The set, overall, was a bit loose and varied.  I felt that it could have been slightly more cohesive and focused.  It also could have been, and I sort of expected it to be, a bit more fiery and intense.  But I thought it was quite enjoyable.  Jennison and Carter (and even Parker) played such a variety of woodwinds and brass instruments that I couldn’t list them all here. Carter had more of a lead role, mostly on saxophones, for most of the set while Watson Jennison sort of filled in with alot of nice atmospheric, textural type sounds.  Parker’s bass could have been turned up, but the audience was quiet enough throughout that it could definitely be heard.

Since I was seated in the back of the room, I didn’t really have a chance for any really good photos or videos.  Maybe somebody near the front was more fortunate.  But I did manage to capture a few minutes of shaky footage on my phone shown in the video above.  A clip like this doesn’t really do this music justice.  You kind of have to be there.  But it does give you a glimpse.  Enjoy.

Matt Booth’s Palindromes – 1.13.15 – Thunderbird Cafe, Pittsburgh, PA

Ben Opie – alto sax
John Petrucelli – tenor sax
Matt Booth – bass
Jeff Grubbs – bass
Dave Throckmorton – drums


Matt Booth
brought another incredible version of his jazz project Palindromes to the Thunderbird last night as part of the weekly Space Exchange series. Some of the more intriguing Space Exchange nights in recent memory have been Booth’s due largely to the revolving cast of Pittsburgh’s finest jazz musicians that he invites to be part of his group. Last night’s lineup consisted of two saxes, two basses, and a drummer.

There have been very few occasions when I’ve seen two bass players in a band, so I made sure to clear my schedule for this one. I sort of assumed that one of the basses would have been an electric and the other an acoustic upright. Booth and Jeff Grubbs, however, both played upright acoustic basses with each player utilizing a bow at various points in the set. There is something about a group of people making music with basically just wood and metal that is just so human and raw and awesome.

palindromes_1.13Booth’s quintet delivered two sets that included compositions by Ornette Coleman, Paul Motian, Thelonious Monk and John Coltrane among others. The music was exploratory and captivating. The first set seemed slightly more composed overall whereas the second seemed slightly more free and adventurous. I’m not a huge fan of the more extreme and chaotic side of the free/avant jazz world. But I really enjoyed the place where these guys took the music last night. It was easy to get lost in sound which to me is a wonderful thing on a cold Tuesday night in Pittsburgh. I’d love to see this group play again and I know I’m not alone.

Thoth Trio – 2.25.14 – Thunderbird Cafe, Pittsburgh, PA

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Thoth Trio

Ben Opie – saxophone
Paul Thompson – bass
Dave Throckmorton – drums

Last night’s Space Exchange was the first one I’ve been to in a while.  Actually, it’s the first show of any kind that I’ve attended in quite some time.  The weather this winter has been awful and has not motivated me to leave the house much.  But I hadn’t seen Thoth Trio in over a year and I wanted to hear some live jazz.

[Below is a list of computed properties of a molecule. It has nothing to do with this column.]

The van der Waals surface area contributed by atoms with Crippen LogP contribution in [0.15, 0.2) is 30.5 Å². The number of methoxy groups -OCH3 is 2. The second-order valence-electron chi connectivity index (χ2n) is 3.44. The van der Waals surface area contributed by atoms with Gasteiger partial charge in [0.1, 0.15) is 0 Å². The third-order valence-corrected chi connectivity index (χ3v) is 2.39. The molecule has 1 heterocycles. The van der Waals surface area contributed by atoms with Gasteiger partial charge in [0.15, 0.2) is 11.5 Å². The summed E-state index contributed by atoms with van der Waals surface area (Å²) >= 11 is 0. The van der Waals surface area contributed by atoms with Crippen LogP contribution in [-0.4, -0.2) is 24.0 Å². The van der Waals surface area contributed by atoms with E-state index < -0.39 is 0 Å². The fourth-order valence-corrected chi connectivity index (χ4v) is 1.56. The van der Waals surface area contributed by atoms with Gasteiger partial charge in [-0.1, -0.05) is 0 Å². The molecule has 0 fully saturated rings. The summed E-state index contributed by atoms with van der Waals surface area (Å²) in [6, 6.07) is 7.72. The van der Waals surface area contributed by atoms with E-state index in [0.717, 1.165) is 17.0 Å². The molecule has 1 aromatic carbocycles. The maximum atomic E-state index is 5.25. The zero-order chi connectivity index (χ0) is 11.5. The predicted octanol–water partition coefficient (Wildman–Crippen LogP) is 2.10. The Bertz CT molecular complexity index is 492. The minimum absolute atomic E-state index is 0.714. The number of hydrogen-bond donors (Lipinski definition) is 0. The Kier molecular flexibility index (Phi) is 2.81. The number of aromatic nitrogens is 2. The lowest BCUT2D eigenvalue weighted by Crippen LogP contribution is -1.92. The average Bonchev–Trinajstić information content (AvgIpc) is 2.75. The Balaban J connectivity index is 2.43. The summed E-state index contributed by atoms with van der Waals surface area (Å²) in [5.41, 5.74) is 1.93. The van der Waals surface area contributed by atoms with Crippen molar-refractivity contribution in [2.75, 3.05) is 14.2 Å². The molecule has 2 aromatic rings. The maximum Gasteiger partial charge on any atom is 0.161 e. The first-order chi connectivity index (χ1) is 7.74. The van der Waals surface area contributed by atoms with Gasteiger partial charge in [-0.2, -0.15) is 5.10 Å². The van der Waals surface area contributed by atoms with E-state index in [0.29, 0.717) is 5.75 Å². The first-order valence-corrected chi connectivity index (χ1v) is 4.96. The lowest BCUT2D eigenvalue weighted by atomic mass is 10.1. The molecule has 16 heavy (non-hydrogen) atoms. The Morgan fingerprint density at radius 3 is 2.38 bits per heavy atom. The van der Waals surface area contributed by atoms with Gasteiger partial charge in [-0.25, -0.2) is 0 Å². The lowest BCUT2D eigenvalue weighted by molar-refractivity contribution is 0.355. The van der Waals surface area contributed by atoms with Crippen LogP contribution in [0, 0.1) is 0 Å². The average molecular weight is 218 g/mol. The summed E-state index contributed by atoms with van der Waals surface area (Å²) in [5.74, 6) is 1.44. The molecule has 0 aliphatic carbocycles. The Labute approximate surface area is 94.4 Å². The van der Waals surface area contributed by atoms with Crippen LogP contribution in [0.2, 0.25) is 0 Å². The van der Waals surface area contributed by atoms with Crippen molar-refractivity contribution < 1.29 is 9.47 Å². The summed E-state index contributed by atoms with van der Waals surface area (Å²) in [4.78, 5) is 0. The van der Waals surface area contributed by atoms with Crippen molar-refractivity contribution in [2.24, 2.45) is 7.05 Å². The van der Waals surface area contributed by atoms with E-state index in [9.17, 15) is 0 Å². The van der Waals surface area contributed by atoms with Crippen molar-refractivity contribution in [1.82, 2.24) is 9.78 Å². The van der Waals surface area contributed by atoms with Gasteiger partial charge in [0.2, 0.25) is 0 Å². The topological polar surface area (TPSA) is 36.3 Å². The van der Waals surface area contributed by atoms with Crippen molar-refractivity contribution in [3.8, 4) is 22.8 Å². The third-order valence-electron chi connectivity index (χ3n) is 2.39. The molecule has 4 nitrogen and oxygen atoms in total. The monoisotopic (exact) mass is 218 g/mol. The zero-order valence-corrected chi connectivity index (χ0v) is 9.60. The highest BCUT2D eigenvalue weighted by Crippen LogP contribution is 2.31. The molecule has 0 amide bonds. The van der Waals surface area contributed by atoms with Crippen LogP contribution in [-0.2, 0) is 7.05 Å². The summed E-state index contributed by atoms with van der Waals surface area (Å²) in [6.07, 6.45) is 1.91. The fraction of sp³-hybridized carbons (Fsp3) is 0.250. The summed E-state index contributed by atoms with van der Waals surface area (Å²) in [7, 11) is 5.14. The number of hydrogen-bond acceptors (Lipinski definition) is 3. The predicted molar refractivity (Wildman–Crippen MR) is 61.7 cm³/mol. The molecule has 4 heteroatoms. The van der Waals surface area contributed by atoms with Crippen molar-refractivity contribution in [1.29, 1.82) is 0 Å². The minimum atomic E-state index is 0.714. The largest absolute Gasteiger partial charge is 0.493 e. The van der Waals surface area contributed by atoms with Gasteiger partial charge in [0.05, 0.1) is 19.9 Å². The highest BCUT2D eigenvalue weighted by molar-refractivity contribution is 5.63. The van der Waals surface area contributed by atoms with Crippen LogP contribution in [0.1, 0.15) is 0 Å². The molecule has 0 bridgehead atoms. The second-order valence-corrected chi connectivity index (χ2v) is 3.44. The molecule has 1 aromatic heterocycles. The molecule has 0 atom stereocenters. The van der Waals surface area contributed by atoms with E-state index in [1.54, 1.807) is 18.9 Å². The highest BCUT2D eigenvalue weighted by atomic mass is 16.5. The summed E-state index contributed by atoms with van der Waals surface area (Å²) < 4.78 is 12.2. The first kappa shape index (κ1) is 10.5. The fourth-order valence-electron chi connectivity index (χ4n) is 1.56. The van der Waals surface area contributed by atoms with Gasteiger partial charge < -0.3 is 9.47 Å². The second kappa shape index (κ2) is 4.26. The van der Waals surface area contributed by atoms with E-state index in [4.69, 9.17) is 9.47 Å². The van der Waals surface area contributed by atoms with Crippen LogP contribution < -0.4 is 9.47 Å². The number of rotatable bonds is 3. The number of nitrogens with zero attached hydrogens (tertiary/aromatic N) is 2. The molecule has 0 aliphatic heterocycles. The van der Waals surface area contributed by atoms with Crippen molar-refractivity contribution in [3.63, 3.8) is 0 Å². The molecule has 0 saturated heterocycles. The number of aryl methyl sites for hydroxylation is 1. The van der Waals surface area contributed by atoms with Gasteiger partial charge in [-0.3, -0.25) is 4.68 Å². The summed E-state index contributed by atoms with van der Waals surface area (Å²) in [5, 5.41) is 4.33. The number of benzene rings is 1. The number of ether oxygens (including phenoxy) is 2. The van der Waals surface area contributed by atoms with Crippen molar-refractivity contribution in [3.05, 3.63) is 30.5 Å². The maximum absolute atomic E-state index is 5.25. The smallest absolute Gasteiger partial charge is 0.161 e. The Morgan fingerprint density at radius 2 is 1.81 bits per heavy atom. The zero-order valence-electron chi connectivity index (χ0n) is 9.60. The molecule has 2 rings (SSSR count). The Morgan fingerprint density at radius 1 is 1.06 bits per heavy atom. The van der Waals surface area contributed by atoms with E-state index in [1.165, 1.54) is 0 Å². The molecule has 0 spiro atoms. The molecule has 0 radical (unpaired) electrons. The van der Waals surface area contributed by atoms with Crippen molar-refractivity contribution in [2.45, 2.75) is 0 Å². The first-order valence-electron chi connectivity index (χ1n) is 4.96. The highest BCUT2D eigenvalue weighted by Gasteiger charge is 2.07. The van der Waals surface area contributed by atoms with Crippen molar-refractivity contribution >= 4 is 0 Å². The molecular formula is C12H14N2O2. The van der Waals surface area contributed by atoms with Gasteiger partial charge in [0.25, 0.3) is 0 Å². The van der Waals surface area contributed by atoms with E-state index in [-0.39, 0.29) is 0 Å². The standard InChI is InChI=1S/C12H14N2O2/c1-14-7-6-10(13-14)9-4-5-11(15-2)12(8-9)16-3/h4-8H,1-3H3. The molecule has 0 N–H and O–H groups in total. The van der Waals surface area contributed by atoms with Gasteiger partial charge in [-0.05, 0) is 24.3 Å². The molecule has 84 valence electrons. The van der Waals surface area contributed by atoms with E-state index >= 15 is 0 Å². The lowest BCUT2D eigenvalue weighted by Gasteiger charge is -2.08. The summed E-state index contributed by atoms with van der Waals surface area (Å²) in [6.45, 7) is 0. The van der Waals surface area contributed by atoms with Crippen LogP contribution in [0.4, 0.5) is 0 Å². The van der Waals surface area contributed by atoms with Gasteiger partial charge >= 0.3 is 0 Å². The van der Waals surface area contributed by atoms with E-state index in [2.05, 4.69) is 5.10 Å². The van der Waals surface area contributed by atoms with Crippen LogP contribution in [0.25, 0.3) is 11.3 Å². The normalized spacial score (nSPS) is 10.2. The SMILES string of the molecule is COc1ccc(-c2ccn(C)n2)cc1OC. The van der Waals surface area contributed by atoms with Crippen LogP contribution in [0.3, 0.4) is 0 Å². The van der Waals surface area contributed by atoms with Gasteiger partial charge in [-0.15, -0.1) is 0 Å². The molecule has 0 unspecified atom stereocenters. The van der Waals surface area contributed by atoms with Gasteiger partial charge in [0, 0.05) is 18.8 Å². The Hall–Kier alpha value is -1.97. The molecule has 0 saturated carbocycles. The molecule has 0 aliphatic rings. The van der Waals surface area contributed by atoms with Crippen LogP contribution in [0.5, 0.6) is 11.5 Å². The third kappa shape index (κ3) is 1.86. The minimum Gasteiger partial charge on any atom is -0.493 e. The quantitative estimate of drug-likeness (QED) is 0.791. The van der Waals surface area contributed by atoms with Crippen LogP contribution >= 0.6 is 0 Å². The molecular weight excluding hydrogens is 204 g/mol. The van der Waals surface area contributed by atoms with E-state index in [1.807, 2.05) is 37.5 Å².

The “Thoth” in Thoth Trio comes from the first letters of the musicians’ last names, THompson, Opie, THrockmorton.  (I somehow just figured that out last night!)  As I’ve said on the blog before, this trio is probably my favorite jazz group in town.  I love all of the configurations that these guys play in (OPEK, Flexure, Throckmorton Quartet), but Thoth just kills every time.  Last night was no exception.  This may have been only the 2nd or 3rd Space Exchange night where I’ve actually stayed for the entire performance.  And as a perfect close to that performance, the band honored my request for Sonny Clark’s “Voodoo” and it was fantastic.

Here’s a video I shot in the 2nd set.  Enjoy!

Lina Allemano Four – 9.17.13 – Thunderbird Cafe, Pittsburgh, PA

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Lina Allemano – trumpet
Brodie West – alto saxophone
Andrew Downing – bass
Nick Fraser – drums

Last night’s Space Exchange at the T-Bird featured Canadian jazz quartet, the Lina Allemano Four.  It was a refreshing break from the normal projects of Opie, Throck, Parker, & Booth and, in keeping with all other Space Exchange shows, there was no charge to get in, although I definitely would have paid a couple of bucks to see this group.

Having arrived late after leaving the Pirates game, I still managed to catch a few tunes, as well as couple of Lina’s little stories between songs which kept the vibe light and positive.  Mike Shanley of the City Paper wrote a nice article about the quartet in this week’s edition.

The first tune I caught was a newer piece called “Middle Finger”, which according to Allemano is dedicated to the mayor of Toronto (I’m pretty sure it was Toronto).  Here’s a video of that performance.  Enjoy!